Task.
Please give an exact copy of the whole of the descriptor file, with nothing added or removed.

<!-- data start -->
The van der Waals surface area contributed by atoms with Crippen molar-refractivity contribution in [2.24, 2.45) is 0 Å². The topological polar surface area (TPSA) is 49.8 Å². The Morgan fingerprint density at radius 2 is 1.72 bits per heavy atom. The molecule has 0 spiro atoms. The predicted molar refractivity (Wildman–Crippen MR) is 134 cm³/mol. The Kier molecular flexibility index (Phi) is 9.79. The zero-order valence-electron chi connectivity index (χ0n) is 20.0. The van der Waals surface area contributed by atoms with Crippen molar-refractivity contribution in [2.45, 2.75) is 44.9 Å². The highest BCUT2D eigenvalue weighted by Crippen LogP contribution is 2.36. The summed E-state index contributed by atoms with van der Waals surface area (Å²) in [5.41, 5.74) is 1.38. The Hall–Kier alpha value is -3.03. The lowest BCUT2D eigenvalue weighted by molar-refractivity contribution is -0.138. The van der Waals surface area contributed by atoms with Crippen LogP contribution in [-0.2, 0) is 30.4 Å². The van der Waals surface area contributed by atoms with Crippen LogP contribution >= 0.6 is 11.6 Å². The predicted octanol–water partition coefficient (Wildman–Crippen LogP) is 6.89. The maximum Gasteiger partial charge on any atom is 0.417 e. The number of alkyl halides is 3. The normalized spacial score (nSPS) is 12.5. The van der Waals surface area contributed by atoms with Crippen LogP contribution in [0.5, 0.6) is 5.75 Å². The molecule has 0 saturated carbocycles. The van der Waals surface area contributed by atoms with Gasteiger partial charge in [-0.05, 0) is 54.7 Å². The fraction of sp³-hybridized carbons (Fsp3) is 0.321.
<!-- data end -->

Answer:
The van der Waals surface area contributed by atoms with Crippen molar-refractivity contribution in [2.24, 2.45) is 0 Å². The topological polar surface area (TPSA) is 49.8 Å². The Morgan fingerprint density at radius 2 is 1.72 bits per heavy atom. The molecule has 0 spiro atoms. The predicted molar refractivity (Wildman–Crippen MR) is 134 cm³/mol. The Kier molecular flexibility index (Phi) is 9.79. The zero-order valence-electron chi connectivity index (χ0n) is 20.0. The van der Waals surface area contributed by atoms with Crippen molar-refractivity contribution in [2.45, 2.75) is 44.9 Å². The highest BCUT2D eigenvalue weighted by Crippen LogP contribution is 2.36. The summed E-state index contributed by atoms with van der Waals surface area (Å²) in [5.41, 5.74) is 1.38. The Hall–Kier alpha value is -3.03. The lowest BCUT2D eigenvalue weighted by molar-refractivity contribution is -0.138. The van der Waals surface area contributed by atoms with Crippen LogP contribution in [-0.2, 0) is 30.4 Å². The van der Waals surface area contributed by atoms with Crippen LogP contribution >= 0.6 is 11.6 Å². The predicted octanol–water partition coefficient (Wildman–Crippen LogP) is 6.89. The maximum Gasteiger partial charge on any atom is 0.417 e. The number of alkyl halides is 3. The normalized spacial score (nSPS) is 12.5. The van der Waals surface area contributed by atoms with Crippen LogP contribution in [0.5, 0.6) is 5.75 Å². The molecule has 0 saturated carbocycles. The van der Waals surface area contributed by atoms with Gasteiger partial charge in [-0.05, 0) is 54.7 Å². The fraction of sp³-hybridized carbons (Fsp3) is 0.321.